Regeneron will host a webcast conference call to discuss these results
today, September 3, 2008, at 8:30 a.m., Eastern Time. The dial-in
Domestic Dial-in Number: (866)314-5050
International Dial-in Number: (617)213-8051
Participant Passcode: 16355081
For those unable to participate during the call, a replay will be
available from 10:30 a.m. Eastern Time on September 3, 2008 through
October 3, 2008. The call can be accessed by dialing:
Domestic Dial-in Number: (888)286-8010
International Dial-in Number: (617)801-6888
Participant Passcode: 58761816
The replay will be available over the Internet and can be accessed by
visiting the Regeneron website at www.regeneron.com on the
Presentations page of the Investor Relations section.
Gout is a condition that occurs when the bodily waste product, uric acid, is deposited in the joints and/or soft tissues. In the joints, these uric acid crystals cause inflammation, which leads to pain, swelling, redness, heat, and stiffness in the joints. More than three million Americans currently suffer from gout. Treatment guidelines recommend that patients with elevated uric acid levels who experience multiple gout attacks each year should receive chronic urate-lowering therapy, such as allopurinol. Allopurinol reduces the production of uric acid in the body to prevent the occurrence of gout attacks with long-term use. Approximately 750,000 gout patients initiate allopurinol therapy each year. During the first months of allopurinol therapy while uric acid blood levels are being reduced, the break up of the uric acid crystals can result in stimulation of inflammatory mediators, including IL-1, resulting in acute flares of joint pain and inflammation. Anti-inflammatory therapy with colchicine is sometimes used to help prevent these flares. However, the side effects associated with prophylactic dosing with colchicine, which include diarrhea, abdominal cramps, nausea, and vomiting, can limit patients' adherence to both colchicine and allopurinol treatment.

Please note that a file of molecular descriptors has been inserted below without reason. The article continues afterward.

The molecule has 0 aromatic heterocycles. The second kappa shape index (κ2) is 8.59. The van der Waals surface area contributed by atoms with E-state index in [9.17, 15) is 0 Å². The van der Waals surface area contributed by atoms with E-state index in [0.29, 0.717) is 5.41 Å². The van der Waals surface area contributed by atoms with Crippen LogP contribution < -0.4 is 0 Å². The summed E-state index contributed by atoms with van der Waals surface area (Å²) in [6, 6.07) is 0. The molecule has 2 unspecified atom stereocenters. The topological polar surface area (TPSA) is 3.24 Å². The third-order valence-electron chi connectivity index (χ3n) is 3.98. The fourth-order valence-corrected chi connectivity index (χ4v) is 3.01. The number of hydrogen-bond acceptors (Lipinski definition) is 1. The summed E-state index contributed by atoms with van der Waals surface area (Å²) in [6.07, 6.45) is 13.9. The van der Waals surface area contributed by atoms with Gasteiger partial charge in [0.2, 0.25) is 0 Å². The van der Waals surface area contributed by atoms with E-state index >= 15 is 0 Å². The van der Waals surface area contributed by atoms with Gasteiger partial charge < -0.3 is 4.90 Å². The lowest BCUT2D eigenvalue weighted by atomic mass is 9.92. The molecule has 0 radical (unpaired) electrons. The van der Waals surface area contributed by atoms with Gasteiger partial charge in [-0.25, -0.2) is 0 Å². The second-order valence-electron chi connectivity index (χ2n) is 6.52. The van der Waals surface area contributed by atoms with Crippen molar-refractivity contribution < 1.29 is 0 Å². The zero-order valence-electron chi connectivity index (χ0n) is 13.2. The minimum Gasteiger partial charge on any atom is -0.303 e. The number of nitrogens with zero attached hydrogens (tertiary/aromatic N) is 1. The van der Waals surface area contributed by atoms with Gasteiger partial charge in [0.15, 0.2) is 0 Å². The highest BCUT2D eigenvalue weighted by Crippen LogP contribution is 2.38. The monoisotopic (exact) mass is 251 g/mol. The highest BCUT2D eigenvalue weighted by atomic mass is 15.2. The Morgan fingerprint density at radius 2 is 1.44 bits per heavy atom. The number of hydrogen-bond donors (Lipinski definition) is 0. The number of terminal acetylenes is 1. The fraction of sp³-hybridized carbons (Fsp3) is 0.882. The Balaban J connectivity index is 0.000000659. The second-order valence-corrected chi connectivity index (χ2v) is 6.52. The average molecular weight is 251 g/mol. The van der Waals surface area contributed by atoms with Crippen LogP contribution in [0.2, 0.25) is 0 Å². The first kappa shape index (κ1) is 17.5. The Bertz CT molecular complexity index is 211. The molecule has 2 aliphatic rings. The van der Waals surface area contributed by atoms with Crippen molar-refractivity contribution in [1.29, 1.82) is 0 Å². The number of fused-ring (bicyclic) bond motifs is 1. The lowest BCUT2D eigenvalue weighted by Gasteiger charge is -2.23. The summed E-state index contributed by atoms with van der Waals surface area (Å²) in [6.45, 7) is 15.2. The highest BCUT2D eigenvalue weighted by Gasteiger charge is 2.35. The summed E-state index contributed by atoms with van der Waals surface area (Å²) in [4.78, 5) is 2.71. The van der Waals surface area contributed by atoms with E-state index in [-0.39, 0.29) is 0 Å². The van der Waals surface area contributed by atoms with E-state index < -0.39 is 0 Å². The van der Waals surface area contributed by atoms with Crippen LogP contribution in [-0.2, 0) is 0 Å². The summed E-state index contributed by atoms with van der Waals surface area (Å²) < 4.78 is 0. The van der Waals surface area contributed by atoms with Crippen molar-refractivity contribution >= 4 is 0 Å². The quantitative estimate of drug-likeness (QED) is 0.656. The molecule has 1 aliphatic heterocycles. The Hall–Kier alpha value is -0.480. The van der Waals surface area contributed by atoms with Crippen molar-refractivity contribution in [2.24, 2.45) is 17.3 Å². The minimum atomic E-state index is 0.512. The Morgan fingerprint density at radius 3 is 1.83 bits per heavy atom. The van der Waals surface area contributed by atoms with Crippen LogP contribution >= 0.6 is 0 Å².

Rationale for the Clinical Exploration of Use of ARCALYST® (rilonacept) in the Treatment of Gout
Interleukin-1 (IL-1) is a protein secreted by infection-fighting cells in the blood and tissues. In many cases, IL-1 acts as a messenger to help regulate immune and inflammatory responses by attaching to cell-surface receptors in cells that participate in the body's immune system. In excess, it can be harmful and has been shown to be a key driver of inflammation in a variety of diseases, including gout. In gout, uric acid crystals stimulate the production of IL-1, which causes an inflammatory response in the joints and surrounding tissues.
ARCALYST is an agent that inhibits IL-1. It is designed to attach to and neutralize IL-1 in the blood stream before the IL-1 can attach to cell-surface receptors and generate signals that can trigger disease activity in body tissue. Once attached to ARCALYST, IL-1 cannot bind to the cell-surface receptors and is eventually eliminated from the body.
Important Information About ARCALYST